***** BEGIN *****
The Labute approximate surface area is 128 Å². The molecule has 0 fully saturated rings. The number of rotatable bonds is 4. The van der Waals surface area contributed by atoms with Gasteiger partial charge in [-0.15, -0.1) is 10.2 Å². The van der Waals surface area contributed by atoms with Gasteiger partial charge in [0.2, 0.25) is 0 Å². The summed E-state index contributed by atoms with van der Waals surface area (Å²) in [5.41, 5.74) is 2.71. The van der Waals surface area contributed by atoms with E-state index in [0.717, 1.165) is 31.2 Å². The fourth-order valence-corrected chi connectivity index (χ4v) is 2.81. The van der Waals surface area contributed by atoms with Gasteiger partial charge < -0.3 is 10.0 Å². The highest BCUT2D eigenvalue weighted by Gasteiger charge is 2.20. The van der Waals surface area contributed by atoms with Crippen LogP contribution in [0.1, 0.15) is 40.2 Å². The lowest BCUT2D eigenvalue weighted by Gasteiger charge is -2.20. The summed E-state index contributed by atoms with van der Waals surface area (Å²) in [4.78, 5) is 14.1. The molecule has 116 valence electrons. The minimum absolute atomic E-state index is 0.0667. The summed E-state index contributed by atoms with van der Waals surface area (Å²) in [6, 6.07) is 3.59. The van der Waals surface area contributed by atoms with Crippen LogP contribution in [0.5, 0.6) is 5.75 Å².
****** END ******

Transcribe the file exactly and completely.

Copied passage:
The Labute approximate surface area is 128 Å². The molecule has 0 fully saturated rings. The number of rotatable bonds is 4. The van der Waals surface area contributed by atoms with Gasteiger partial charge in [-0.15, -0.1) is 10.2 Å². The van der Waals surface area contributed by atoms with Gasteiger partial charge in [0.2, 0.25) is 0 Å². The summed E-state index contributed by atoms with van der Waals surface area (Å²) in [5.41, 5.74) is 2.71. The van der Waals surface area contributed by atoms with E-state index in [0.717, 1.165) is 31.2 Å². The fourth-order valence-corrected chi connectivity index (χ4v) is 2.81. The van der Waals surface area contributed by atoms with Gasteiger partial charge < -0.3 is 10.0 Å². The highest BCUT2D eigenvalue weighted by Gasteiger charge is 2.20. The van der Waals surface area contributed by atoms with Crippen LogP contribution in [0.1, 0.15) is 40.2 Å². The lowest BCUT2D eigenvalue weighted by Gasteiger charge is -2.20. The summed E-state index contributed by atoms with van der Waals surface area (Å²) in [4.78, 5) is 14.1. The molecule has 116 valence electrons. The minimum absolute atomic E-state index is 0.0667. The summed E-state index contributed by atoms with van der Waals surface area (Å²) in [6, 6.07) is 3.59. The van der Waals surface area contributed by atoms with Crippen LogP contribution in [0.5, 0.6) is 5.75 Å².